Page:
Self Worth

Self Worth: A Reflection of Creativity 

A few years ago I met an artist with, what I felt back then, an unusual attitude towards art and, by extension, life.  Although his art was beautiful and, in my opinion, valuable, he tended towards giving it away or selling it at a low price. This wasn’t in anyway a reflection of how he felt about his art (or himself)—he appreciated, respected, and even enjoyed his creations—he just had no need to hang on to it or sell it at a price that society expected. Art was to be enjoyed by all; he wanted to share it. The attitude and the man confounded me. 

  I understood how art should be available to all but to give away pieces or to sell oneself short was beyond my conception. What if his creative process came to a halt? What if he was giving away a limited commodity? Or, in my extreme way of thinking, how would he survive after giving away all his value? From my current perspective as a teacher of codependence I see now how that reaction was coloured by fear, scarcity and unworthiness: the standing tenets of my codependent parts. 

  First, there was the fear of depletion. Having grown up with the idea that I had to somehow earn my value, I was used to giving too much of myself to others in hopes of getting my needs met. This often resulted in fatigue and, indeed, I eventually did burnout. As a result, I took the opposite tack and became quite rigid in protecting my energy (and all its creative manifestations) lest it be drained from yet another source.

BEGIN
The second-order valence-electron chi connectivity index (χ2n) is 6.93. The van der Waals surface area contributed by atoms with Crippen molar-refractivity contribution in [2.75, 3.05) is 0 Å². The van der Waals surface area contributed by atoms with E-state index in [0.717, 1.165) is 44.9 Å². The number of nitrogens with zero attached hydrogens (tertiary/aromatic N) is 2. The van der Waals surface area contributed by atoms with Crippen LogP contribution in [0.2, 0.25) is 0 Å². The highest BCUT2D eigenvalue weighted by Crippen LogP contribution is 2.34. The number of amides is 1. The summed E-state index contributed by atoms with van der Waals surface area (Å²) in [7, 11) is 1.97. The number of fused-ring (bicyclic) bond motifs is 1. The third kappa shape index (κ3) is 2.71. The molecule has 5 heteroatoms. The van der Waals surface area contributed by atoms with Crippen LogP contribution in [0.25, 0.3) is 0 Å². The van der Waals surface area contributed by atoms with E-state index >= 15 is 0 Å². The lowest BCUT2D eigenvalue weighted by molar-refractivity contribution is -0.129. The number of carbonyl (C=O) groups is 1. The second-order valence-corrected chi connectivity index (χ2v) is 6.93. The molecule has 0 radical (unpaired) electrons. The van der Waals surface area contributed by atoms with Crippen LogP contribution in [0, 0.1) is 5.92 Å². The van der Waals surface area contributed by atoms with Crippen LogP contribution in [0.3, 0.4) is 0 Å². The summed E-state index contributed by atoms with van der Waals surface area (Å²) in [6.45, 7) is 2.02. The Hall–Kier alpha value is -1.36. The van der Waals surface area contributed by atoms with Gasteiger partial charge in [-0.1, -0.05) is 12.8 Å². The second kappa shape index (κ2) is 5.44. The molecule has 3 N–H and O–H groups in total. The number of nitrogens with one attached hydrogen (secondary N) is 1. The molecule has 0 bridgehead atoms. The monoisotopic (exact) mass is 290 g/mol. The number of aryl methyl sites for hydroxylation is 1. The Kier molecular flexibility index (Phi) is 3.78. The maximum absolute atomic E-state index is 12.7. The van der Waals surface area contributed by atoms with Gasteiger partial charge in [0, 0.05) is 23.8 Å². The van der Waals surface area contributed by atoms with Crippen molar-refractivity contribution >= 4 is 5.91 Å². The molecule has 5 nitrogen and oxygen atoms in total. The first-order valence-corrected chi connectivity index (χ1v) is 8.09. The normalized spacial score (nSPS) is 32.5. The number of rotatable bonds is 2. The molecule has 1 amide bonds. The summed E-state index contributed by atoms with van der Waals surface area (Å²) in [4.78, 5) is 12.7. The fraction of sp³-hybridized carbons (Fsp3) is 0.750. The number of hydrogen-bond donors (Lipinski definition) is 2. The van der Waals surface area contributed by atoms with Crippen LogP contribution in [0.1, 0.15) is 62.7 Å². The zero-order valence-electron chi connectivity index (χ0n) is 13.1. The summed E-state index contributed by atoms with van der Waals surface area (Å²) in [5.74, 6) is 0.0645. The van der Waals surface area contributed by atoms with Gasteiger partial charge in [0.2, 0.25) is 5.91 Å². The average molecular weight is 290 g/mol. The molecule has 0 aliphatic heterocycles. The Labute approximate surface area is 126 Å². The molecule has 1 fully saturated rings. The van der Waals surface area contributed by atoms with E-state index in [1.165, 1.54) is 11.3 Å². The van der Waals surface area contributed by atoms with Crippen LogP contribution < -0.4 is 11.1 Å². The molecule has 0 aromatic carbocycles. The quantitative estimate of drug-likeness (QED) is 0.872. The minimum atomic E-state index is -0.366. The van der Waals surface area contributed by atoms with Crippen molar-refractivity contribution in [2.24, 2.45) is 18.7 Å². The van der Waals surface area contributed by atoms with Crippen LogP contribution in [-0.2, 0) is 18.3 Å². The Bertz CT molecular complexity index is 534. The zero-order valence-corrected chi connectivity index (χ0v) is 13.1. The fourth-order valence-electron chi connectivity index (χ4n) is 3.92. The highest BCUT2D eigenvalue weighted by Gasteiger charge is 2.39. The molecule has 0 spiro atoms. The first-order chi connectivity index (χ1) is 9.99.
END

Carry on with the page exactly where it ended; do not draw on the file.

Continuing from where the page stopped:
Second, I felt that giving away one’s creative expression was like giving away one’s source of value. Because I felt unworthy (not enough) I placed my source of value in what I did rather than who I was. If I, as an artist, gave away all my art and the creativity dried up, my worth would also diminish.

  Third, I was coming from a scarcity belief that there is never enough. Not receiving a sense of value as a child, it was difficult to love and believe in myself. Without a conception of how to self validate, external offerings that bespoke love, respect and acceptance were insufficient—one cannot completely satisfy internal emptiness with external good will. The driving force of “never enough” can colour everything from self value and love to creativity. The artist, on the other hand, was coming from a philosophy that creativity springs eternal: that humans are inherently creative and, therefore, infinite in their expression. In other words, we are inherently worthy and infinite in our value: there is always enough.

  Now I don’t want to get into a debate about the value of art. Aside from my codependent parts I do believe that one’s creation should receive monetary respect. So take this as a metaphor because the truth is that many of us live in scarcity, a belief there is not enough to go around. Although not always a conscious thought, we can be living under a philosophy that states wealth, joy, beauty, dark chocolate and, of course, our own worthiness, are scarce. Moreover, scarcity manifests in different ways. It can be reflected in both hoarding and excessive behavior, for example, eating less to make the food last or overeating with wolf-like avarice because it might not be available tomorrow. Scarcity beliefs might also have someone fall into apathy or, alternatively, hyperactivity because of the perception of not enough time. 

  Self worth is a reflection of our creativity and like creativity our worth holds no bounds. Only in scarcity do we limit ourselves; only in fear do we diminish. In acknowledgement of our worth, we open the door to creative abundance.


Jo-Ann Svensson teaches “creative codependence” and is a bodywork therapist.